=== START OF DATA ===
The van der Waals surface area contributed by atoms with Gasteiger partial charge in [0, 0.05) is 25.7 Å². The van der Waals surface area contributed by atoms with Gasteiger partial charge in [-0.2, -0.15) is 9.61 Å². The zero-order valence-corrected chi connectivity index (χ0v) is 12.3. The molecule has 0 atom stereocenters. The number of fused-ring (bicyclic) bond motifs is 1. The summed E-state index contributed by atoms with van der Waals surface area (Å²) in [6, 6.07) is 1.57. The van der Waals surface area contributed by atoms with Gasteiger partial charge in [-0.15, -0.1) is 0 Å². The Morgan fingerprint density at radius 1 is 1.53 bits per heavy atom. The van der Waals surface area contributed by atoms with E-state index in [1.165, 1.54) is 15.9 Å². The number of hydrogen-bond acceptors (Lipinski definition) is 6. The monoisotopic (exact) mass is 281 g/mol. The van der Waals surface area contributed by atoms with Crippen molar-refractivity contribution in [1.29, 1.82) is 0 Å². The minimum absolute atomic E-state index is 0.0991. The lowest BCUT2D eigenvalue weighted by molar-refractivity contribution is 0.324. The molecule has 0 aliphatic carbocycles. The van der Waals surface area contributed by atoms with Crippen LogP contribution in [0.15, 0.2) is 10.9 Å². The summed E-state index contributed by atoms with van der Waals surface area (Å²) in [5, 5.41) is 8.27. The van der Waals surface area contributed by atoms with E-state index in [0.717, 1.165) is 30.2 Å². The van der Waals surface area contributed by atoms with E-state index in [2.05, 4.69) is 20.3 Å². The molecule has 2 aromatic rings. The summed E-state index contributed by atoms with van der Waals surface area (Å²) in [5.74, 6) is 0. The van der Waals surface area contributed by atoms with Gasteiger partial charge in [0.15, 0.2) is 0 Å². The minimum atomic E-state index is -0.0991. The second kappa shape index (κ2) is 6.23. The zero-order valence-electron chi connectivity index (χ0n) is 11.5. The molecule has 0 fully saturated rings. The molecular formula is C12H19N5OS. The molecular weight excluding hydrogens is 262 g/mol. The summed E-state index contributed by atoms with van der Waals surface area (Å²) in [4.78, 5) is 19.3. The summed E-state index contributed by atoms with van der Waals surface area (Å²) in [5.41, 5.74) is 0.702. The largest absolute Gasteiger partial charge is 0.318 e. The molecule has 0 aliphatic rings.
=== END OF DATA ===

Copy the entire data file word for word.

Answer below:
The van der Waals surface area contributed by atoms with Gasteiger partial charge in [0, 0.05) is 25.7 Å². The van der Waals surface area contributed by atoms with Gasteiger partial charge in [-0.2, -0.15) is 9.61 Å². The zero-order valence-corrected chi connectivity index (χ0v) is 12.3. The molecule has 0 atom stereocenters. The number of fused-ring (bicyclic) bond motifs is 1. The summed E-state index contributed by atoms with van der Waals surface area (Å²) in [6, 6.07) is 1.57. The van der Waals surface area contributed by atoms with Gasteiger partial charge in [-0.15, -0.1) is 0 Å². The Morgan fingerprint density at radius 1 is 1.53 bits per heavy atom. The van der Waals surface area contributed by atoms with E-state index in [1.165, 1.54) is 15.9 Å². The number of hydrogen-bond acceptors (Lipinski definition) is 6. The monoisotopic (exact) mass is 281 g/mol. The van der Waals surface area contributed by atoms with Crippen molar-refractivity contribution in [1.29, 1.82) is 0 Å². The minimum absolute atomic E-state index is 0.0991. The lowest BCUT2D eigenvalue weighted by molar-refractivity contribution is 0.324. The molecule has 0 aliphatic carbocycles. The van der Waals surface area contributed by atoms with Crippen LogP contribution in [0.15, 0.2) is 10.9 Å². The summed E-state index contributed by atoms with van der Waals surface area (Å²) in [5, 5.41) is 8.27. The van der Waals surface area contributed by atoms with E-state index in [0.717, 1.165) is 30.2 Å². The van der Waals surface area contributed by atoms with E-state index in [2.05, 4.69) is 20.3 Å². The molecule has 2 aromatic rings. The summed E-state index contributed by atoms with van der Waals surface area (Å²) in [5.74, 6) is 0. The van der Waals surface area contributed by atoms with Gasteiger partial charge in [0.15, 0.2) is 0 Å². The minimum atomic E-state index is -0.0991. The second kappa shape index (κ2) is 6.23. The zero-order valence-electron chi connectivity index (χ0n) is 11.5. The molecule has 0 fully saturated rings. The molecular formula is C12H19N5OS. The molecular weight excluding hydrogens is 262 g/mol. The summed E-state index contributed by atoms with van der Waals surface area (Å²) in [4.78, 5) is 19.3. The summed E-state index contributed by atoms with van der Waals surface area (Å²) in [5.41, 5.74) is 0.702. The largest absolute Gasteiger partial charge is 0.318 e. The molecule has 0 aliphatic rings.